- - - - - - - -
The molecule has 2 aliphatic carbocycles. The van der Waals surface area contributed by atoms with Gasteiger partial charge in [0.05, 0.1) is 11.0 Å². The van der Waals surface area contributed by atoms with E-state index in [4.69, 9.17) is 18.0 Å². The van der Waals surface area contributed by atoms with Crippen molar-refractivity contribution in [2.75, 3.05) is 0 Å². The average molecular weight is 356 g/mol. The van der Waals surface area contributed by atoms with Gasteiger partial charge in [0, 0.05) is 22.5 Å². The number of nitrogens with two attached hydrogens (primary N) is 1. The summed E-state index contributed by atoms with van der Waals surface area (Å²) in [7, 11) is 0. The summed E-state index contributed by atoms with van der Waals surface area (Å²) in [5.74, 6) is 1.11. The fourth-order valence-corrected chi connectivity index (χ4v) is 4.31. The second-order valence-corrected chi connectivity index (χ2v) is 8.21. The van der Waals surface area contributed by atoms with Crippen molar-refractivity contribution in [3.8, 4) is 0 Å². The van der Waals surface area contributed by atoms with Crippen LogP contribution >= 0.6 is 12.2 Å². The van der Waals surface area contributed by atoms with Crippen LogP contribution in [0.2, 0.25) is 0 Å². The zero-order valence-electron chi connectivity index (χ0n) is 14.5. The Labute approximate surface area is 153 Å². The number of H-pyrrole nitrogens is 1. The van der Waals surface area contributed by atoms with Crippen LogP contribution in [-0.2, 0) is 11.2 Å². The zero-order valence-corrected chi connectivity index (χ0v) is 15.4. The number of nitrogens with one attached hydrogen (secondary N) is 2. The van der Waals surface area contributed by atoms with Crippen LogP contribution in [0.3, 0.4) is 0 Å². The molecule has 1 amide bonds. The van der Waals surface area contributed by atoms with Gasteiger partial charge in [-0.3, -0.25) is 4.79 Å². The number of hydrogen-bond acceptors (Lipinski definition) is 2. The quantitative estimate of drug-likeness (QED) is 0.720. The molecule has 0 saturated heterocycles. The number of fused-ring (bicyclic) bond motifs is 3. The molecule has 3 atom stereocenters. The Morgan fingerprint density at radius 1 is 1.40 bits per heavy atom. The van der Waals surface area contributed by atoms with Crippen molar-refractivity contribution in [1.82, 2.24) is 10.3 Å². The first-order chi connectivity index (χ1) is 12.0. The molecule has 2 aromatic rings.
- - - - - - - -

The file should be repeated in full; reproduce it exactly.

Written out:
The molecule has 2 aliphatic carbocycles. The van der Waals surface area contributed by atoms with Gasteiger partial charge in [0.05, 0.1) is 11.0 Å². The van der Waals surface area contributed by atoms with E-state index in [4.69, 9.17) is 18.0 Å². The van der Waals surface area contributed by atoms with Crippen molar-refractivity contribution in [2.75, 3.05) is 0 Å². The average molecular weight is 356 g/mol. The van der Waals surface area contributed by atoms with Gasteiger partial charge in [0, 0.05) is 22.5 Å². The number of nitrogens with two attached hydrogens (primary N) is 1. The summed E-state index contributed by atoms with van der Waals surface area (Å²) in [7, 11) is 0. The summed E-state index contributed by atoms with van der Waals surface area (Å²) in [5.74, 6) is 1.11. The fourth-order valence-corrected chi connectivity index (χ4v) is 4.31. The second-order valence-corrected chi connectivity index (χ2v) is 8.21. The van der Waals surface area contributed by atoms with Crippen molar-refractivity contribution in [3.8, 4) is 0 Å². The van der Waals surface area contributed by atoms with Crippen LogP contribution >= 0.6 is 12.2 Å². The van der Waals surface area contributed by atoms with Crippen LogP contribution in [0.2, 0.25) is 0 Å². The zero-order valence-electron chi connectivity index (χ0n) is 14.5. The Labute approximate surface area is 153 Å². The number of H-pyrrole nitrogens is 1. The van der Waals surface area contributed by atoms with Crippen LogP contribution in [-0.2, 0) is 11.2 Å². The zero-order valence-corrected chi connectivity index (χ0v) is 15.4. The number of nitrogens with one attached hydrogen (secondary N) is 2. The van der Waals surface area contributed by atoms with Crippen LogP contribution in [0.3, 0.4) is 0 Å². The molecule has 1 amide bonds. The van der Waals surface area contributed by atoms with Gasteiger partial charge in [-0.3, -0.25) is 4.79 Å². The number of hydrogen-bond acceptors (Lipinski definition) is 2. The quantitative estimate of drug-likeness (QED) is 0.720. The molecule has 0 saturated heterocycles. The number of fused-ring (bicyclic) bond motifs is 3. The molecule has 3 atom stereocenters. The Morgan fingerprint density at radius 1 is 1.40 bits per heavy atom. The van der Waals surface area contributed by atoms with Crippen molar-refractivity contribution in [1.82, 2.24) is 10.3 Å². The first-order chi connectivity index (χ1) is 12.0. The molecule has 2 aromatic rings.